The Role of Vegetables in French Cuisine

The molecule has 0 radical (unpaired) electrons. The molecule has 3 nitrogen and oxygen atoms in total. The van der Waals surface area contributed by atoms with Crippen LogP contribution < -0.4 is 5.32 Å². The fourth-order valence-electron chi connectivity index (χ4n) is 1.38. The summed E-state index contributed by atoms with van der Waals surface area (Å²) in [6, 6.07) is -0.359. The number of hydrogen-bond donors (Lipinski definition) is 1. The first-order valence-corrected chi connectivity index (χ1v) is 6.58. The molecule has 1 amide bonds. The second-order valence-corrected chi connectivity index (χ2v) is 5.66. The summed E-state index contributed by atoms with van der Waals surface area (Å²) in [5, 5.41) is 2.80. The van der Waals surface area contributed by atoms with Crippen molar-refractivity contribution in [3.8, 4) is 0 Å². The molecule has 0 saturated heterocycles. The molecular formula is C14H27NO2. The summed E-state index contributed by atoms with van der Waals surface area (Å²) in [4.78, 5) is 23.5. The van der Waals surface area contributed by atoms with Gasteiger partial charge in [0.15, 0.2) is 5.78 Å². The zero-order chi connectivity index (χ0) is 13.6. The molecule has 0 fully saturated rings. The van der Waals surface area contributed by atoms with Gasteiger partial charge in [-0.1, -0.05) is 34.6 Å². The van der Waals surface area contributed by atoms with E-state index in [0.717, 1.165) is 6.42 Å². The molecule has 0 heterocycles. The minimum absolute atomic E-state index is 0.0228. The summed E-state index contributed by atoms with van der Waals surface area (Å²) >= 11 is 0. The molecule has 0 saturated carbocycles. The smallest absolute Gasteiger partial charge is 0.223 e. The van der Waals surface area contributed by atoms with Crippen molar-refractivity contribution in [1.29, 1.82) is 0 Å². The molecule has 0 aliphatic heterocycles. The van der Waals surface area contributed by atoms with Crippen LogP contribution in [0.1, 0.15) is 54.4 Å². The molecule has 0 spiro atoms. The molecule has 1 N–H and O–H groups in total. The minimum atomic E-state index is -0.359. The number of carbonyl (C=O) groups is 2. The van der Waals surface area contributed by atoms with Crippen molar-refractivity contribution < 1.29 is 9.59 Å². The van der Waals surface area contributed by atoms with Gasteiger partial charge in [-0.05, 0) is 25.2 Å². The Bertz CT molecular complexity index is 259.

Long before Americans discovered that three days of cross-country travel and 30 minutes of boiling will drain the life out of even the heartiest vegetable, the French knew the importance of fresh produce from local farms -- bought daily at the market, then quickly and lightly prepared for the table. Vegetables have a time-honored place at the French table, unlike other cuisines, where vegetables are an afterthought, sometimes forgotten altogether. Green beans, artichokes, asparagus, green peas, leeks, tomatoes, endive, and fennel are a scant beginning. Potatoes, too, are treated like royalty in the French kitchen. Herbs, such as thyme, bay laurel, and tarragon, grow in most gardens and their scent wafts from every simmering pot.